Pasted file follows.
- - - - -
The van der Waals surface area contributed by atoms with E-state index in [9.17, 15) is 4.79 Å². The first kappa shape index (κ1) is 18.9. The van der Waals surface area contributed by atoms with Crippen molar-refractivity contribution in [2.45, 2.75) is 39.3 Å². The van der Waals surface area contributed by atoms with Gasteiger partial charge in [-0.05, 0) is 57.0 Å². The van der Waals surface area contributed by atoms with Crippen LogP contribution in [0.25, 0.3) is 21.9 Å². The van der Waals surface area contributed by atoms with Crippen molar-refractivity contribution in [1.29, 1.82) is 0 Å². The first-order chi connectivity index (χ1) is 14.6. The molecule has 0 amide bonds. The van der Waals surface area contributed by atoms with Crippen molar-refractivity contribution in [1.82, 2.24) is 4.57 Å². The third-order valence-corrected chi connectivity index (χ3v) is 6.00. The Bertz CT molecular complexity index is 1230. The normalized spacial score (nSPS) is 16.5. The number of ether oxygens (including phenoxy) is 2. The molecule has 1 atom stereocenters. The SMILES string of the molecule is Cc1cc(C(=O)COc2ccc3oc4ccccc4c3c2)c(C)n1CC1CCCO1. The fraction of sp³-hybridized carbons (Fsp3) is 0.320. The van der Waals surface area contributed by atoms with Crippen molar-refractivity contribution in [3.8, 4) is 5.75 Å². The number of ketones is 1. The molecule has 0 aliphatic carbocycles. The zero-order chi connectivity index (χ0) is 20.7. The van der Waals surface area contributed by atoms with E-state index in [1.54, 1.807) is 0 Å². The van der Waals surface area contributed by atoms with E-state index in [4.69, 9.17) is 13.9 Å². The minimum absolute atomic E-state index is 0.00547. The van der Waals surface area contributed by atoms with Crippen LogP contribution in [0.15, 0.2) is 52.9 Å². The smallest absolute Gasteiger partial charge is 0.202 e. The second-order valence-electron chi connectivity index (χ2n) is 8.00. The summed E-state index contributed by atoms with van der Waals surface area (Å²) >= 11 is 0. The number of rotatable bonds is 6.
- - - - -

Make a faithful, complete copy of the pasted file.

The van der Waals surface area contributed by atoms with E-state index in [9.17, 15) is 4.79 Å². The first kappa shape index (κ1) is 18.9. The van der Waals surface area contributed by atoms with Crippen molar-refractivity contribution in [2.45, 2.75) is 39.3 Å². The van der Waals surface area contributed by atoms with Gasteiger partial charge in [-0.05, 0) is 57.0 Å². The van der Waals surface area contributed by atoms with Crippen LogP contribution in [0.25, 0.3) is 21.9 Å². The van der Waals surface area contributed by atoms with Crippen molar-refractivity contribution in [1.29, 1.82) is 0 Å². The first-order chi connectivity index (χ1) is 14.6. The molecule has 0 amide bonds. The van der Waals surface area contributed by atoms with Crippen molar-refractivity contribution in [1.82, 2.24) is 4.57 Å². The third-order valence-corrected chi connectivity index (χ3v) is 6.00. The Bertz CT molecular complexity index is 1230. The normalized spacial score (nSPS) is 16.5. The number of ether oxygens (including phenoxy) is 2. The molecule has 1 atom stereocenters. The SMILES string of the molecule is Cc1cc(C(=O)COc2ccc3oc4ccccc4c3c2)c(C)n1CC1CCCO1. The fraction of sp³-hybridized carbons (Fsp3) is 0.320. The van der Waals surface area contributed by atoms with Crippen molar-refractivity contribution in [3.8, 4) is 5.75 Å². The number of ketones is 1. The molecule has 0 aliphatic carbocycles. The zero-order chi connectivity index (χ0) is 20.7. The van der Waals surface area contributed by atoms with E-state index in [1.54, 1.807) is 0 Å². The van der Waals surface area contributed by atoms with E-state index in [4.69, 9.17) is 13.9 Å². The minimum absolute atomic E-state index is 0.00547. The van der Waals surface area contributed by atoms with Crippen LogP contribution in [0.15, 0.2) is 52.9 Å². The smallest absolute Gasteiger partial charge is 0.202 e. The second-order valence-electron chi connectivity index (χ2n) is 8.00. The summed E-state index contributed by atoms with van der Waals surface area (Å²) >= 11 is 0. The number of rotatable bonds is 6.